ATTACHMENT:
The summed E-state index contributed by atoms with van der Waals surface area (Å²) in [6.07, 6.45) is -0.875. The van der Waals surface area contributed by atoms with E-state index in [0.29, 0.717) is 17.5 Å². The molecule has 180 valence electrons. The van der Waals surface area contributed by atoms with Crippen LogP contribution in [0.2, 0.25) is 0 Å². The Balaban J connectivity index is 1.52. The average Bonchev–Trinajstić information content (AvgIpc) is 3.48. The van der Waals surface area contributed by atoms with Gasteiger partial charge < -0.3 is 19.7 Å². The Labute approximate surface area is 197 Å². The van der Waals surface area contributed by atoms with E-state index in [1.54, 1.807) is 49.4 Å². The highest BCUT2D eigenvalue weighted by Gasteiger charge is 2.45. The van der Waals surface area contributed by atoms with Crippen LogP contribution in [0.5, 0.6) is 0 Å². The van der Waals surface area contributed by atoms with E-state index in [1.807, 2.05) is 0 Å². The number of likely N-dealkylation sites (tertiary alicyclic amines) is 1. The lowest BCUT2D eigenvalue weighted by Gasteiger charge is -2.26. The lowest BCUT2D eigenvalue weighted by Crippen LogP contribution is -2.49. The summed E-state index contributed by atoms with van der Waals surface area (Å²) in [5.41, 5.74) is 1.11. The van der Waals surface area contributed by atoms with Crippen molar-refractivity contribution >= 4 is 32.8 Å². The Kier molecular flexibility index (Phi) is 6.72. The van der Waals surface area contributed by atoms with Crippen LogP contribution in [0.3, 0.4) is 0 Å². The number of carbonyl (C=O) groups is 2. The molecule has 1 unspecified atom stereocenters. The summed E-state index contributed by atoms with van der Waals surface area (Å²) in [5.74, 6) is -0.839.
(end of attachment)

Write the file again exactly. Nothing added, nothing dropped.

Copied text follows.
The summed E-state index contributed by atoms with van der Waals surface area (Å²) in [6.07, 6.45) is -0.875. The van der Waals surface area contributed by atoms with E-state index in [0.29, 0.717) is 17.5 Å². The molecule has 180 valence electrons. The van der Waals surface area contributed by atoms with Crippen LogP contribution in [0.2, 0.25) is 0 Å². The Balaban J connectivity index is 1.52. The average Bonchev–Trinajstić information content (AvgIpc) is 3.48. The van der Waals surface area contributed by atoms with Gasteiger partial charge < -0.3 is 19.7 Å². The Labute approximate surface area is 197 Å². The van der Waals surface area contributed by atoms with E-state index in [1.54, 1.807) is 49.4 Å². The highest BCUT2D eigenvalue weighted by Gasteiger charge is 2.45. The van der Waals surface area contributed by atoms with Crippen LogP contribution in [0.5, 0.6) is 0 Å². The van der Waals surface area contributed by atoms with E-state index in [1.807, 2.05) is 0 Å². The number of likely N-dealkylation sites (tertiary alicyclic amines) is 1. The lowest BCUT2D eigenvalue weighted by Gasteiger charge is -2.26. The lowest BCUT2D eigenvalue weighted by Crippen LogP contribution is -2.49. The summed E-state index contributed by atoms with van der Waals surface area (Å²) in [5.41, 5.74) is 1.11. The van der Waals surface area contributed by atoms with Crippen molar-refractivity contribution >= 4 is 32.8 Å². The Kier molecular flexibility index (Phi) is 6.72. The van der Waals surface area contributed by atoms with Crippen LogP contribution in [0.3, 0.4) is 0 Å². The number of carbonyl (C=O) groups is 2. The molecule has 1 unspecified atom stereocenters. The summed E-state index contributed by atoms with van der Waals surface area (Å²) in [5.74, 6) is -0.839.